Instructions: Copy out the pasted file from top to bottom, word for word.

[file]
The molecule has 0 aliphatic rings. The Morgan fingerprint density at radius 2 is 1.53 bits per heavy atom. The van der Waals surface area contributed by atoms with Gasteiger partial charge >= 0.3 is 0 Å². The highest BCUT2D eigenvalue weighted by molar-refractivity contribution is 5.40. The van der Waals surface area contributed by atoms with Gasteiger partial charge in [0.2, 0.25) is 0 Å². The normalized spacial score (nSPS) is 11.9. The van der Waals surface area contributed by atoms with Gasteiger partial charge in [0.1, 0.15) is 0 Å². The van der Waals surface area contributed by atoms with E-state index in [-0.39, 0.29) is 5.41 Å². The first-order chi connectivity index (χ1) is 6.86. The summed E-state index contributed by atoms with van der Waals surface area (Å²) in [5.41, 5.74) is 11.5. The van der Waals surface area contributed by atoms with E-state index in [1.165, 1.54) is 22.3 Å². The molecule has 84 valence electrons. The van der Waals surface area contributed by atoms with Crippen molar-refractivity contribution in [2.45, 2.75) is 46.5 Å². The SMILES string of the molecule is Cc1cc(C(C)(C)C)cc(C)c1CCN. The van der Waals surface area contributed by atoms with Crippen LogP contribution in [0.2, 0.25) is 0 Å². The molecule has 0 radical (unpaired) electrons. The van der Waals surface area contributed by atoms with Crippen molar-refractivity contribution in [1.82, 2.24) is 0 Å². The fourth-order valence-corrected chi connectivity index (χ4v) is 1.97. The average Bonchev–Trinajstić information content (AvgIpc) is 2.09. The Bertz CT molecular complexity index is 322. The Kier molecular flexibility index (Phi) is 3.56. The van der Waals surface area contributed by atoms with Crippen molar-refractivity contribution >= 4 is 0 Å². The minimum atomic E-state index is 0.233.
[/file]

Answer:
The molecule has 0 aliphatic rings. The Morgan fingerprint density at radius 2 is 1.53 bits per heavy atom. The van der Waals surface area contributed by atoms with Gasteiger partial charge >= 0.3 is 0 Å². The highest BCUT2D eigenvalue weighted by molar-refractivity contribution is 5.40. The van der Waals surface area contributed by atoms with Gasteiger partial charge in [0.2, 0.25) is 0 Å². The normalized spacial score (nSPS) is 11.9. The van der Waals surface area contributed by atoms with Gasteiger partial charge in [0.1, 0.15) is 0 Å². The van der Waals surface area contributed by atoms with E-state index in [-0.39, 0.29) is 5.41 Å². The first-order chi connectivity index (χ1) is 6.86. The summed E-state index contributed by atoms with van der Waals surface area (Å²) in [5.41, 5.74) is 11.5. The van der Waals surface area contributed by atoms with E-state index in [1.165, 1.54) is 22.3 Å². The molecule has 84 valence electrons. The van der Waals surface area contributed by atoms with Crippen molar-refractivity contribution in [2.45, 2.75) is 46.5 Å². The SMILES string of the molecule is Cc1cc(C(C)(C)C)cc(C)c1CCN. The van der Waals surface area contributed by atoms with Crippen LogP contribution in [0.2, 0.25) is 0 Å². The molecule has 0 radical (unpaired) electrons. The van der Waals surface area contributed by atoms with Crippen molar-refractivity contribution in [1.82, 2.24) is 0 Å². The fourth-order valence-corrected chi connectivity index (χ4v) is 1.97. The average Bonchev–Trinajstić information content (AvgIpc) is 2.09. The Bertz CT molecular complexity index is 322. The Kier molecular flexibility index (Phi) is 3.56. The van der Waals surface area contributed by atoms with Crippen molar-refractivity contribution >= 4 is 0 Å². The minimum atomic E-state index is 0.233.